Sunday, July 12, 2015
Sunday, July 12, 2015
I think I am going to be done with plaids and checks for awhile. They are very fun to make, and as you can see, the possibilities are limitless. They are really just a matter of combining two stripe patterns perpendicular to each other and lowering the opacity to 50% on the top layer.
I am now going to move on to some other ideas. I want to make some new patterns that are 'watercolor' like. I can do this by opening photos and blurring them till they are unrecognizable as the original photos and all you are left with is the colors. Flower photos work well for creating these types of patterns. Here are the steps I took to create my first 'watercolor' style pattern.
Step 1 - Create a new blank square file. Mine is two inches by two inches at 300 ppi.
Step 2 - Copy an image of a flower photo and paste it into your new blank file. See my image one below. I had previously altered my flower photo with various effects to get it to look as you see it. Also, my flower photo is much larger than my two inch square so you are only seeing a zoomed in part of it.
Step 3 - Next apply the Gaussian Blur filter until it is no longer recognizable but you can still see separate colors. Filter -> Blur -> Gaussian Blur.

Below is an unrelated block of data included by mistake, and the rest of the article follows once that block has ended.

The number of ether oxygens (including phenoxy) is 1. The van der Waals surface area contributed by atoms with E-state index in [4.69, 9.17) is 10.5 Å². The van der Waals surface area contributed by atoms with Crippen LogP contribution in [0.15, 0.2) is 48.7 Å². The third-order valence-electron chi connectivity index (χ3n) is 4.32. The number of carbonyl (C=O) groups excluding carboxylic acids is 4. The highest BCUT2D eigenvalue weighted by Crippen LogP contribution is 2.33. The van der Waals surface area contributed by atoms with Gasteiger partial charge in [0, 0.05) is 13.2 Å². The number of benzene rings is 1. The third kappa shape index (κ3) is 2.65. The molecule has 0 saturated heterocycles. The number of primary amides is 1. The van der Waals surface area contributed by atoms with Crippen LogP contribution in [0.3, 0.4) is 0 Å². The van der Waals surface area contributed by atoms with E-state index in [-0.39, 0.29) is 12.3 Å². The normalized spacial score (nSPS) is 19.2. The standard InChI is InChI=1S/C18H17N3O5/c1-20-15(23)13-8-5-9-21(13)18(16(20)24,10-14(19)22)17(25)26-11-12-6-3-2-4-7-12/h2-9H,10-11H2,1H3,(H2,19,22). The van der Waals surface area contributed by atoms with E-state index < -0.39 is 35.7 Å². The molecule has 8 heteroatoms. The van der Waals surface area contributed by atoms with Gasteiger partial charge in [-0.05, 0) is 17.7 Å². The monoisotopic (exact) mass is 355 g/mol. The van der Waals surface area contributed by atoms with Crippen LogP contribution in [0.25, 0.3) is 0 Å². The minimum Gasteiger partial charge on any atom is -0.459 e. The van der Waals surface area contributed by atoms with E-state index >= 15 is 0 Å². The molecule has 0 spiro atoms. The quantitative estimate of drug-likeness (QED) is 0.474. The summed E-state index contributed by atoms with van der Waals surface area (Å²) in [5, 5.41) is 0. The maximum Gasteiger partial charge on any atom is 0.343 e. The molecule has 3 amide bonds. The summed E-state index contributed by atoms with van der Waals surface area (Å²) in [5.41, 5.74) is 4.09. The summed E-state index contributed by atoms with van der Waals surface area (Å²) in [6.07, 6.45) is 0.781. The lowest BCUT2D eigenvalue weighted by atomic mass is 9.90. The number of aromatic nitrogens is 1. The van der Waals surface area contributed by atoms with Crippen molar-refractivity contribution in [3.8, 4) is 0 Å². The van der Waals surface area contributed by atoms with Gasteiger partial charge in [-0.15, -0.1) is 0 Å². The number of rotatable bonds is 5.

Step 4 - Now, to make sure that the pattern will repeat without seeing 'seam' lines, the pattern has to be edited along the edges so that it will flow from one block to the next. The first step to doing this is to apply the Offset filter. Filter -> Other -> Offset. There will be a dialog box that you must fill in. Have the Wrap Around box checked. Then you must fill in numbers for the Horizontal and Vertical offsets. Since my file is 2 inches by 2 inches and my resolution is 300 ppi, I need to set my number to 300 for both the Horizontal and Vertical offset. This will split the file exactly in half in each direction. (My total pixels in each direction is 600 since I have 300 pixels per inch times 2 inches.) See my second image below.
Step 5 - Now select the Smudge Tool with a soft brush and blur out the crisp lines that cross the center. Be careful to not mess with the outside edges because they perfectly arranged to flow from one block of the pattern to the next. This is my repeatable pattern. See my third image below.
Step 6 - Now you are ready to Select -> All, and Edit -> Define Pattern from Selection. My last image shows the pattern as it will repeat. This particular one has lots of colors that you can see that it repeats, but you cannot tell where one 'block' of pattern flows into the next.